33. Don Reba says:

    Actually, none of that looks particularly egregious. So, Microsoft will get the content of the files that if I choose to store them on its cloud — well, obviously. Microsoft will get the content of emails I send through its servers — what else would you expect?

    • 10min says:


      The contract is explicit: Microsoft will collect any file you have, aside the ones you “provide”, including anything in your private folders, including any password, of any nature belonging to you, not limited to the computer and devices running Windows 10, or any microsoft service. If you encript a drive, Microsoft gets the key.

      There is no clause forcing Microsoft to limit or obey any opt out, or choice you make.

      In case of doubt, Microsoft gets the right to change the contract.

      • Don Reba says:

        We collect content of your files and communications when necessary to provide you with the services you use. This includes: the content of your documents, photos, music or video you upload to a Microsoft service such as OneDrive.

        Granted, nowhere in the service agreement does it say that the types of data listed are the only ones collected, but at least it does not explicitly give Microsoft permission to arbitrarily take your files — only to enable services, like storage of those files in the cloud.

        • 10min says:

          Wrong again.

          You can’t read a contract the way you read another text. A contract is literal. You cannot assume or interpret it according to your opinion. That’s the point of writing the contract: to rule away “opinions” about what are the right and obligations.
          It does not says “ONLY when necessary to provide you with the services you use”. You cannot add the “ONLY” word. Is not in the contract. There is nothing to argue. Is a contract.

          Also, when it says “This includes: the content […]”, the word “includes” is the key. Including something does not excludes any other thing.

          Yet, in case of doubt, the contract is explicit saying that any kind of data will be collected, for example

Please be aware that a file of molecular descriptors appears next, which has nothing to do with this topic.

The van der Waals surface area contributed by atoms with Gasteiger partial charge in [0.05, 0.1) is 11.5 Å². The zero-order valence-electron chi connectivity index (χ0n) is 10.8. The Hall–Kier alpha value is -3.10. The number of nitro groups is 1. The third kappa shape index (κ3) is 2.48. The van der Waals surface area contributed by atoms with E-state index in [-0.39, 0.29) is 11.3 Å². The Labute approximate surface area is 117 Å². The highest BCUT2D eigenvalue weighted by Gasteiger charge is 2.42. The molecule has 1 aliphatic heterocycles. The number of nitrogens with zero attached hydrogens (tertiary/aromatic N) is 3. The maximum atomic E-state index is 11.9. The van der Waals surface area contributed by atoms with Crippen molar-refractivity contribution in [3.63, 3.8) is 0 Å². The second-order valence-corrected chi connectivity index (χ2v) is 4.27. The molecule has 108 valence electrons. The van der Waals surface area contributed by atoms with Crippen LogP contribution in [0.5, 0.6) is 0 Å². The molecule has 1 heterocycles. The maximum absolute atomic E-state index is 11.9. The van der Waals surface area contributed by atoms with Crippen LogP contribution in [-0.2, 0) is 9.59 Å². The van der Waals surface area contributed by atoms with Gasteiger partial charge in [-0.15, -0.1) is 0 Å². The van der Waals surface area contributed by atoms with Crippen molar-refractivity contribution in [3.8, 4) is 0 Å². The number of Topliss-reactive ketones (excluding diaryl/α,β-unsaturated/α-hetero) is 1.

“[…]we will access, disclose and preserve personal data, including your content ([…] or files in private folders)[…]”

          The wording “files in your private folders” mean any file in any private folder. Not ONLY files you upload to the cloud.
          Again the word “including” specifies a subset of your “personal data”, but does not restrict it to only “your content ([…] or files in private folders)[…]”.

          Still in doubt? Read this clause:
          “In addition to those you explicitly provide, […] may also be inferred or derived from other data we collect.”
          It completely denies any voluntary choice you may have in what you provide. There is no restriction to “other data we collect.”.
          Is not even restricted to collecting the data trough Windows. Any way of collecting data about you, even illegal, is made legal, because is you will, as stated in the contract, when it says that Microsoft collects data “with your consent”.
          It does NOT says that you need to give your consent each time your data is collected. It says that Microsoft activities have your consent. Is a FACT stated in the contract.
          Microsoft does not need you to consent again ever more.

          “We also obtain data from third parties (including other companies)”. ANY third party. Anybody. Spying you is now legal by any means.
          Microsoft can write a letter to your doctor and demand your medical records, and since your records are probably stored in a computer, it would be easy. If it needs your password, remember that Microsoft got the right to grab any of your passwords:
          “Credentials. We collect passwords, password hints, and similar security information”

          It collects “passwords”. Not ONLY the ones you MAY provide. Not ONLY the ones belonging to you. Not ONLY computer passwords.